The Padlock on its first representation became highly popular, owing to the beautiful music composed for it by Mr. Dibdin. This piece has the same fault with the others of containing much indelicacy. It, however, exposes the folly of an old man wishing to marry a very young girl, and the inefficacy of bolts and bars and padlocks for circumscribing the affections, and that “ the padlock,” the restraining power, must be placed upon the mind." The character of Mungo always amuses, and has no doubt had some share in interesting the affections of the public in behalf of the negroes. (See Vol. II. p. 495. Note.) The negroe is not painted here in the most favourable point of view. Drunkenness, however, is a sin which an audience are too apt to look upon with lenity at least, if not with pleasure.
Besides the regular Dramas which Bickerstaff wrote, he was the author of the Oratorio of Judith, set to music by Dr. Arne, and originally performed at Drury Lane in 1761. It was performed at the Church at Stratford upon Avon Sept. 6, 1769, at the Jubilee in honour of Shakspeare. Some of the Airs are worthy of being selected to be preserved as single independent songs..
The Comic Opera of LIONEL AND CLARISSA, or A School for FATHERS, was considered by the Author as the best of his productions, (see the Author's Advertisement;) and, all circumstances considered, it appeared to me to be the most eligible to select as a specimen of that species of entertainment. The plot is interesting, and some of the characters well drawn. Sir John Flowerdale, Clarissa and Lionel,are, upon the whole, well-written: they required some alteration, however, to make them less exceptionable in point of duplicity.' The comic characters are amusing Colonel Oldboy, who would encourage a young man to run away with the daughter of another, as a piece of gallantry and a good joke, while he would condemn him for doing the same by himself, (shewing a breach of the principle of “ doing as he would be done by”) falls into his own snare, and is justly punished for his fault. He is a Lesson to Fathers in this respect; while Sir John Flowerdale is in that of preferring worth to fortune in making a final choice for his daughter. Parents too, should consider, that the natural, and almost necessary, consequence of placing young persons, of different sexes, and nearly of the same age, in the relative situations of Tutor and Pupil will be love. They must not therefore blame them for an effect of which they themselves are the cause. If the Tutor be selected from his moral excellence, as well as for his talents, as every Tutor should be, the consequence then need not be dreaded. The coxcomb Jessamy is a good picture of the travelled fop of the last age, now, almost, if not quite, obsolete. In Colonel Oldboy there was a great deal of grossness, which it was absolutely necessary to expunge; yet some traces of the licentiousness of his character are left, in order to expose and condemn it; it is hoped, however, without leaving any thing which can at all shock the most scrupulous delicacy. This opera was performed here by the Norwich Company in October 1810. I had not an opportunity of attending the representation ; but I heard great and just censures of the grossness of some of the passages.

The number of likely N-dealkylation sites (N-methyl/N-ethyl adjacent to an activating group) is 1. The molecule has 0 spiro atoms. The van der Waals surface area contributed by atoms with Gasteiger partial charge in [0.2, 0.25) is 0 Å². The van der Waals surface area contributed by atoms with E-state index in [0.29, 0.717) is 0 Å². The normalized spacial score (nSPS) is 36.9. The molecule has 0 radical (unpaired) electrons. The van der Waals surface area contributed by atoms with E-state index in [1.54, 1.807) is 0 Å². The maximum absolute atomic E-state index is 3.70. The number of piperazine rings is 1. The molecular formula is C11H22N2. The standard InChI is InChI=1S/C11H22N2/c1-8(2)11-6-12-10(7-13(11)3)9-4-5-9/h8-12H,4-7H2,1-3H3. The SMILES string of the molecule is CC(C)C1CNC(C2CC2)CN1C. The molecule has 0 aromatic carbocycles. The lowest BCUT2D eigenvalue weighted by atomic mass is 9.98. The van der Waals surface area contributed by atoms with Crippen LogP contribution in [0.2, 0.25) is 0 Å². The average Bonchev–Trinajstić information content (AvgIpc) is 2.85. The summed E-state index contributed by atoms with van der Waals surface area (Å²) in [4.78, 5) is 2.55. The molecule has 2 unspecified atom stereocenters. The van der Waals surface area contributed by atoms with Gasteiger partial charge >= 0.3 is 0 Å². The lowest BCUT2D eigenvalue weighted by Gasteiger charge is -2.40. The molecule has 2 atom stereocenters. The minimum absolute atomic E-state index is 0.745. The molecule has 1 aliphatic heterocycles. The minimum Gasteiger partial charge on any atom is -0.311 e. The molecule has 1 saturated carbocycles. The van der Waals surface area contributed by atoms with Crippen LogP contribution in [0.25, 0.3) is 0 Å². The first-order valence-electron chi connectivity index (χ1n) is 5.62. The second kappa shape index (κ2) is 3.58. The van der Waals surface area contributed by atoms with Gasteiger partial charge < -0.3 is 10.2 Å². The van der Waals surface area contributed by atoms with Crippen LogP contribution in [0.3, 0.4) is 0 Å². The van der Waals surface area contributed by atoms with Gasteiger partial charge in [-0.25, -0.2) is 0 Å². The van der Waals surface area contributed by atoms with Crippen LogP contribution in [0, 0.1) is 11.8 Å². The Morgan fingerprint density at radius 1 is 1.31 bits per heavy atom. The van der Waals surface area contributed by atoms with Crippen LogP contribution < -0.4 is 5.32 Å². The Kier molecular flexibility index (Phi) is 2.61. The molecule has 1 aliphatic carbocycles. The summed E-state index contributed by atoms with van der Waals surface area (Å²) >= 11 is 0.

The Airs in this Opera are by no means what I could wish them to be. Few of them will stand independent of the dialogue with which they are connected; and many of them have the fault, mentioned before, p. 5, of arising out of the incident of the moment. Mr. Dibdin, himself a writer of musical pieces, and the composer of the chief part of the music to this opera, censures the songs in the following words: “ The perpetually going off with a “ song and teaching the audience, in imitation of the
opera, when to expect a bravura song, a comic song, “a cavatina, a duett, a quartetto, and a finale, began " to grow intolerably tiresome”. (Hist. of the Stage, Vol. v. p. 261.) Some of these, however, are marked, in the edition of 1786, as being omitted in the representation; to others I have myself put the inverted commas. In that copy, also, I have found the duplicate songs here given, that the reader or the performer may take that which he prefers Most of the songs have been considerably altered; and, if they are not altogether what I would wish them to be, it is hoped, that at least they arerendered harmless.
The copy used in printing, has been one Printed for W. Lowndes, in 1786; I have also Bell's edition of 1781, which is the earliest copy I have, after some inquiry, been able to procure.* Besides these I have had the use of Bell's edition of 1791, and Mrs. Inchbald's and Mr. Cumberland's editions.
Clare Hall, Jan. 14, 1812.
* Almost as soon as the above was written, I was favoured, by Mr. Hiodes, the manager of The Theatre Royal Norwich, with the original edition of 1768. From this I have obtained the duplicate song of Ilarman's in Act 1. and made one or two other corrections, I have pot been able to collate the copies miputely.